Effects of Chronic Heparin Administration on Coronary Vascular Adaptation to Hypertension and Ventricular Hypertrophy in Sheep
Background—Hypertension decreases myocardial perfusion capacity in adults for several reasons, including insufficient coronary angiogenesis with left ventricular (LV) hypertrophy, arteriolar hypertrophy, and altered vasomotion. Heparin influences growth factors that promote angiogenesis and vasodilation and inhibit arteriolar wall thickening.
Methods and Results—Adult sheep were given heparin 200 U/kg body wt SC twice daily throughout 6 weeks of LV and coronary hypertension from a progressively constricted ascending aortic band (n=14). They were compared with untreated sheep with (n=13) and without (n=13) aortic stenosis. After 6 weeks, maximum myocardial perfusion was measured during adenosine infusion in the conscious state by the microsphere method. Sheep with aortic stenosis had less maximum coronary flow per gram, less conductance reserve, and thicker arteriolar walls in the LV and nonhypertrophied right ventricle. Capillary density decreased in the LV endomyocardium and remained unchanged in the right ventricle. Heparin-treated sheep had significant partial normalization of coronary conductance reserve and maximum perfusion in both ventricles and capillary density in the LV endomyocardium. Arteriolar wall thickness was unchanged. Compared with untreated sheep with aortic stenosis, in heparin-treated sheep LV FGF-2 protein increased 2-fold, whereas FGF-2 mRNA remained unchanged. VEGF mRNA and protein increased 3-fold and 1.4-fold, respectively, whereas TGF-β1 mRNA declined 3-fold.
Conclusions—Heparin administration during LV hypertension increases heparin-binding angiogenic factors FGF-2 and VEGF in the LV and ameliorates decreases in LV perfusion capacity and capillary density.
Abnormal myocardial perfusion capacity, intermittent ischemia, and secondary fibrosis occur with hypertension in adults and may contribute to its adverse consequences, including heart failure, arrhythmias, and sudden death. The limitation in coronary perfusion capacity in adults is due to left ventricular (LV) hypertrophy without proportionate microvascular growth and effects of hypertension on coronary structure and vasomotion.1 2 3 4 In contrast to adults, at a young age, hypertension results in coronary angiogenesis that is proportionate to LV hypertrophy and less impairment of coronary conductance and myocardial function.1 2 3 Developmentally regulated changes in heparin-binding and modifiable growth factors (eg, fibroblast growth factor [FGF]-2 and vascular endothelial growth factor [VEGF]) mediate perinatal physiological coronary angiogenesis and arterial adaptations to increasing pressure and may be responsible for the advantageous coronary adaptations exhibited with hypertension by the young.5 6 7 8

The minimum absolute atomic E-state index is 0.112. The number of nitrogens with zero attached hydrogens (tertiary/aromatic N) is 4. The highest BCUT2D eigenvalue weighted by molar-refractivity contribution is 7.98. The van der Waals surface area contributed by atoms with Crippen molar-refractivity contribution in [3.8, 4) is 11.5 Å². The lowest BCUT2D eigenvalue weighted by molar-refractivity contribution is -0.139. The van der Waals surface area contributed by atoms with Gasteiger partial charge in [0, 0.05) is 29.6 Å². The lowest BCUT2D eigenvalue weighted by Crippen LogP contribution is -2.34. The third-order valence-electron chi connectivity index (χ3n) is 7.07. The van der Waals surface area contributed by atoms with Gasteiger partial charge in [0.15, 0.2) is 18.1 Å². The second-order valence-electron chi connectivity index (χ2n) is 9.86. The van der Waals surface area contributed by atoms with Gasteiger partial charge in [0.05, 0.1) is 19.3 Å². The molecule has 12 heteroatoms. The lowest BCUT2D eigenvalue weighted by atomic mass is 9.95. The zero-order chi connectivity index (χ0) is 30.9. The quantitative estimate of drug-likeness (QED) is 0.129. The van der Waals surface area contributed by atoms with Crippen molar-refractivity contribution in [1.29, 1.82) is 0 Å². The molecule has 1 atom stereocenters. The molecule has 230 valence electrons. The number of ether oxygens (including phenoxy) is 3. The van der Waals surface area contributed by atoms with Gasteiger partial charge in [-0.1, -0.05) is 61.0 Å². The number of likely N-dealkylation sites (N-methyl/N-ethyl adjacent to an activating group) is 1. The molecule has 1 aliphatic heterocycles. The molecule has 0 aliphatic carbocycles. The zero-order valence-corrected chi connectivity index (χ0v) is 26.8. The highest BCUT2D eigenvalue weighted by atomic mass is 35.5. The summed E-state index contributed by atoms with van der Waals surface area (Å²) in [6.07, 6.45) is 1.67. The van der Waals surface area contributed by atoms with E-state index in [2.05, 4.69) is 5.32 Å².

Methods to promote coronary angiogenesis into ischemic myocardium by administration of FGF-2 or VEGF are receiving much attention.8 Methods to modulate coronary arterial wall thickening by inhibition of vascular smooth muscle transforming growth factor [TGF]-β1 and FGF-2 are also being investigated.9
Heparins may be useful to modify endogenous growth factors to favorably affect angiogenesis, vasodilation, and arterial smooth muscle proliferation processes that contribute to myocardial perfusion abnormalities with hypertension and ventricular hypertrophy. Heparin interacts with multiple heparin-binding growth factors and receptors that modulate angiogenesis, including FGF-2, VEGF, TGF-β1, and others in ways that promote angiogenesis.8 9 10 11 12 13 14 15 Heparin increases cardiac16 and coronary17 FGF-2 and accelerates coronary angiogenesis.8 In addition, heparin inhibits arterial thickening with hypertension18 and injury through interactions with FGF-2 and TGF-β1.8 9 19 Heparin lowers vascular resistance with hypertension14 18 through interactions with several factors14 15 that probably include FGF-2 and VEGF.8 20
The purpose of this investigation was to determine whether heparin can modulate coronary angiogenesis and vascular responses with hypertension. Coronary microvascular density, arterial wall thickening, and conductance were measured in the hypertrophied LV and in the nonhypertrophied right ventricle (RV). Findings were correlated with changes in FGF-2, VEGF, and TGF-β1.
Aortic Stenosis/Heparin Treatment Model
Studies were performed in 3 groups of Suffolk and Hampshire 2-year-old adult nonpregnant ewes: the experimental group (n=14) underwent thoracotomy, implantation of catheters, and a hydraulic occluder around the ascending aorta and were treated with heparin from the onset of progressive aortic stenosis for 6 weeks. The second group (n=13) had aortic stenosis but were not treated with heparin. The third group (n=13) received thoracotomy and instrumentation but did not receive aortic stenosis or heparin.
The model of progressive ascending aortic stenosis has been described in detail.1 2 Procedures followed were according to institutional guidelines. Under general anesthesia through a thoracotomy, the ascending aorta distal to the coronary arteries was encircled with an adjustable occluder. Catheters were placed in the aorta, LV, left atrium, and hemiazygos vein. Sham sheep underwent similar aortic dissection but did not receive an occluder. After recovery, the aortic occluder was inflated to induce an LV-to-aortic systolic peak-to-peak pressure gradient of 30 mm Hg. The pressure gradient was increased 10 mm Hg weekly to 60 to 80 mm Hg. All animals received penicillin and streptomycin intramuscularly twice daily.